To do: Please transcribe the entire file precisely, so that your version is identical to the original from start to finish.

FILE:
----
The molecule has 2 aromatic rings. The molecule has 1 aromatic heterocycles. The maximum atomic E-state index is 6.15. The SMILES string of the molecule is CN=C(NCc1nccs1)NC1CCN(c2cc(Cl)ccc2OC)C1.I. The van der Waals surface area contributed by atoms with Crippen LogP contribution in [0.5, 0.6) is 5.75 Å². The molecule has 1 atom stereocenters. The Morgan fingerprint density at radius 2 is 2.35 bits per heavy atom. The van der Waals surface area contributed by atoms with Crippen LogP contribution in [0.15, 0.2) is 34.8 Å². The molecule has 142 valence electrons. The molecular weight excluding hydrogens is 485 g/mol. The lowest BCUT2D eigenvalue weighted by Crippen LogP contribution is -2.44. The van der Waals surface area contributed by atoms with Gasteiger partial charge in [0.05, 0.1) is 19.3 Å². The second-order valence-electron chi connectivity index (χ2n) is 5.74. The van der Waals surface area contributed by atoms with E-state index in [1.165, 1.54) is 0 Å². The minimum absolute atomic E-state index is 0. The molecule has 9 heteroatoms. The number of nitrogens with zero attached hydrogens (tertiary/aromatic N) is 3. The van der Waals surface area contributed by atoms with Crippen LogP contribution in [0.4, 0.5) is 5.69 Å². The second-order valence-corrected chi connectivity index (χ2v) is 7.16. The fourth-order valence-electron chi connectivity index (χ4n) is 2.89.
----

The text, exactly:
The molecule has 2 aromatic rings. The molecule has 1 aromatic heterocycles. The maximum atomic E-state index is 6.15. The SMILES string of the molecule is CN=C(NCc1nccs1)NC1CCN(c2cc(Cl)ccc2OC)C1.I. The van der Waals surface area contributed by atoms with Crippen LogP contribution in [0.5, 0.6) is 5.75 Å². The molecule has 1 atom stereocenters. The Morgan fingerprint density at radius 2 is 2.35 bits per heavy atom. The van der Waals surface area contributed by atoms with Crippen LogP contribution in [0.15, 0.2) is 34.8 Å². The molecule has 142 valence electrons. The molecular weight excluding hydrogens is 485 g/mol. The lowest BCUT2D eigenvalue weighted by Crippen LogP contribution is -2.44. The van der Waals surface area contributed by atoms with Gasteiger partial charge in [0.05, 0.1) is 19.3 Å². The second-order valence-electron chi connectivity index (χ2n) is 5.74. The van der Waals surface area contributed by atoms with E-state index in [1.165, 1.54) is 0 Å². The minimum absolute atomic E-state index is 0. The molecule has 9 heteroatoms. The number of nitrogens with zero attached hydrogens (tertiary/aromatic N) is 3. The van der Waals surface area contributed by atoms with Crippen LogP contribution in [0.4, 0.5) is 5.69 Å². The second-order valence-corrected chi connectivity index (χ2v) is 7.16. The fourth-order valence-electron chi connectivity index (χ4n) is 2.89.